We’re excited to talk with one of AMD’s top engineers today about RDNA 3. Sam Naffziger has a great track record of success in the industry, and we’re thrilled to have him here with us to talk about his work on this new architecture. Chiplets were a relatively unproven concept in 2016, when Naffziger first proposed them to the company. He successfully convinced everyone at AMD that they were the way to go, and now his work is paying off in a big way. Thanks to chiplets, AMD GPUs are more powerful than ever. In this interview, Sam will give us the straight scoop on why RDNA 3 uses chiplets and what this means for AMD’s future prospects. We only get opportunities like this every few years, so be sure to read carefully!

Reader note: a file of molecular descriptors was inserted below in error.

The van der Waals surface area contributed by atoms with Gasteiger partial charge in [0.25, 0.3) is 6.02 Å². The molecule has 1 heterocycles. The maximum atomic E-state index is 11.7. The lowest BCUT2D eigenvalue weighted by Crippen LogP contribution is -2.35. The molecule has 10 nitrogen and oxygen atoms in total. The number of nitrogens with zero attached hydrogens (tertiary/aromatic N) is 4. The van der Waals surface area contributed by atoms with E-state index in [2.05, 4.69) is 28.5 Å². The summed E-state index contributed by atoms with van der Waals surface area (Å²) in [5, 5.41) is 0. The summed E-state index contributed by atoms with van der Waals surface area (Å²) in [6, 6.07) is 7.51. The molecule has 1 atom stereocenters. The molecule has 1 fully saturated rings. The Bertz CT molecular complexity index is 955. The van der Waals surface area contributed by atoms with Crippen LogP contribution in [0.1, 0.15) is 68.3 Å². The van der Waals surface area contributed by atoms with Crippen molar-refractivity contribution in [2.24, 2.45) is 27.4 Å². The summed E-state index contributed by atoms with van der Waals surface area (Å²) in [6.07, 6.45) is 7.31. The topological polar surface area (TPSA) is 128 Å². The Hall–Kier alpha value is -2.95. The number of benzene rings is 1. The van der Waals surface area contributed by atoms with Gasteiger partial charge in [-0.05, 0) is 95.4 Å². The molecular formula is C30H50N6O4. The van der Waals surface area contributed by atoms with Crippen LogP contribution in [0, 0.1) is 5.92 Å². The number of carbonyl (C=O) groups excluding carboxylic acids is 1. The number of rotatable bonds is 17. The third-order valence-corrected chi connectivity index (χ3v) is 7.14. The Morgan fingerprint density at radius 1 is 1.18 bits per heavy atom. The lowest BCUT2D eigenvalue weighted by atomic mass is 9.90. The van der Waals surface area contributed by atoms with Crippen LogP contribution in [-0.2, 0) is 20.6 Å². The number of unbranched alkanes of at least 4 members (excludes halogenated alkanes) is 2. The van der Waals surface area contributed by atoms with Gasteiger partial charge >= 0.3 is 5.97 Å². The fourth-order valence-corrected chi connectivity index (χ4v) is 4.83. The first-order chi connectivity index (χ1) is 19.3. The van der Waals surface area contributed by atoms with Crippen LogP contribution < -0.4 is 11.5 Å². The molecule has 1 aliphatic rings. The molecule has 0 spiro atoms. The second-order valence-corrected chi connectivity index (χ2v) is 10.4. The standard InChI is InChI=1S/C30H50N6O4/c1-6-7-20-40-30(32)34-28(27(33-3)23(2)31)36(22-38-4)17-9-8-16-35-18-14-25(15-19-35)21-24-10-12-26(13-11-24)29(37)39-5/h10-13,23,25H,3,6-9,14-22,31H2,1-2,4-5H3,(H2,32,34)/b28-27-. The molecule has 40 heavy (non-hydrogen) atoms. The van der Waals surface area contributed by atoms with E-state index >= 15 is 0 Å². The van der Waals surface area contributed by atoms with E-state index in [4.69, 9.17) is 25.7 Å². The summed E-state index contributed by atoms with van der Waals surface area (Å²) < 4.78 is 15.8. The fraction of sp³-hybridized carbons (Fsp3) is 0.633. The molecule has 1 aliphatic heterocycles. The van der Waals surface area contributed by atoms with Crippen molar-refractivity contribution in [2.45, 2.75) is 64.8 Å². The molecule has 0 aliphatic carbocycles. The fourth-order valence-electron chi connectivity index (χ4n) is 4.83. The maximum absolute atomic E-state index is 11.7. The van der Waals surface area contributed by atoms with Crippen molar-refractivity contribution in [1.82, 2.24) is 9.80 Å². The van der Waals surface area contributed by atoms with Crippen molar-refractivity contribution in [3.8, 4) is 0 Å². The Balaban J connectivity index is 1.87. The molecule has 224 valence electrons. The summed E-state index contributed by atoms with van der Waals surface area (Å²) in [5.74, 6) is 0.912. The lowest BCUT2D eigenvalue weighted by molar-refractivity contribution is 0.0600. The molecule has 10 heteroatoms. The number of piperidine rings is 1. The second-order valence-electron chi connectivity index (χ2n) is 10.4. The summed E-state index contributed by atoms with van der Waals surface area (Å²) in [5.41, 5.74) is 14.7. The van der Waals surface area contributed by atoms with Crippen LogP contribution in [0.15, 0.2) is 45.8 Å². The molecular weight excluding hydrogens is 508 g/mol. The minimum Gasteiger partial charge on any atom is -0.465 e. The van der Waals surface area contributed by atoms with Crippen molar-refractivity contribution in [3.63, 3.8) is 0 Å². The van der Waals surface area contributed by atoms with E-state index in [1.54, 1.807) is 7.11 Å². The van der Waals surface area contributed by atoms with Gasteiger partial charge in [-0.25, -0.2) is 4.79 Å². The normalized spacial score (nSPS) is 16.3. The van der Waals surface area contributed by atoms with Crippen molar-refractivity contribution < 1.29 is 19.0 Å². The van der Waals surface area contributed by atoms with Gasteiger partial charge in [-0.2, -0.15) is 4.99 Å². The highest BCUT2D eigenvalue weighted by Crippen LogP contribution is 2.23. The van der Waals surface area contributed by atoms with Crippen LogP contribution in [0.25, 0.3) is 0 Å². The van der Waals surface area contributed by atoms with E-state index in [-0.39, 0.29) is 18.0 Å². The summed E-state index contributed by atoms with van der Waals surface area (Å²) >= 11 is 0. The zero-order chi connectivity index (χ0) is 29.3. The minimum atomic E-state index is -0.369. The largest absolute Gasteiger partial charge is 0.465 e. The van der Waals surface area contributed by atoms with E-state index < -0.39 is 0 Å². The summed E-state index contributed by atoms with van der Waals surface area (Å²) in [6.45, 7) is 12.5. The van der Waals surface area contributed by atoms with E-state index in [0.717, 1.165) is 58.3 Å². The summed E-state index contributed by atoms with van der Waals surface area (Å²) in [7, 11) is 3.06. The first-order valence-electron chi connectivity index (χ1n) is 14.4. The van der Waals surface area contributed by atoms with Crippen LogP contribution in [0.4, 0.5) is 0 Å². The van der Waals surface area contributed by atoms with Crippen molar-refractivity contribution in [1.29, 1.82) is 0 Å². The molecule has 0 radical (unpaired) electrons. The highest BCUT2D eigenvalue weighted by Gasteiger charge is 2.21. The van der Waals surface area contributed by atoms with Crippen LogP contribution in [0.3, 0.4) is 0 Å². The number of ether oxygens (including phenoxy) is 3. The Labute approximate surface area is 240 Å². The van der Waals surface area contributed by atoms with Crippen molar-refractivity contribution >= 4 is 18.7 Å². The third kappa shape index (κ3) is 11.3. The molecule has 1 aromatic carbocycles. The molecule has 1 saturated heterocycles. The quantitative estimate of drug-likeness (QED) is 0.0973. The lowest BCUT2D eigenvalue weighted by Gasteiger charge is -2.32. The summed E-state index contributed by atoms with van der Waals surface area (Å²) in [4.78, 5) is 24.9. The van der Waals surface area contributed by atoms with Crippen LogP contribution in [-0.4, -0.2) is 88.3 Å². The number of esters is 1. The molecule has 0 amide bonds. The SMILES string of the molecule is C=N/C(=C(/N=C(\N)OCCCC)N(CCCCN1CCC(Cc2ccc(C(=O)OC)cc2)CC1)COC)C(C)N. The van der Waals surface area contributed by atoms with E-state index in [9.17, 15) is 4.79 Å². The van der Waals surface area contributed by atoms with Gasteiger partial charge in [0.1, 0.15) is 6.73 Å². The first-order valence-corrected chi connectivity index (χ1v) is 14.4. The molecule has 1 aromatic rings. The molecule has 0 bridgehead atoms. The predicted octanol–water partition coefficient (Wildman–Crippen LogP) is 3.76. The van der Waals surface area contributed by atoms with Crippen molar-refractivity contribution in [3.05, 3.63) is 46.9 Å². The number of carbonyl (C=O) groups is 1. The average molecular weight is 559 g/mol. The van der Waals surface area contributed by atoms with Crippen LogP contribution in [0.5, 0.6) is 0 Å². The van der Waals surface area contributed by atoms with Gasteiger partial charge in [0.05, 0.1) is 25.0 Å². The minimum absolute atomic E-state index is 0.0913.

AMD Zen to AMD RDNA
On the heels of AMD’s Radeon 7000 series announcements, I have Sam Naffziger here, who already joined us to talk about Zen 1. He has a long history in CPUs and power efficiency, leading the chiplet architecture for our Ryzen and Epyc lines before moving into graphics in 2017. Most recently, he worked on the chiplet architecture for RDNA 3. It’s been exciting stuff. So Sam gave an excellent presentation here for the press, and I wanted to go over a few points with all the attendees so they could benefit from his wealth of knowledge.
The first question is obviously about chiplet design: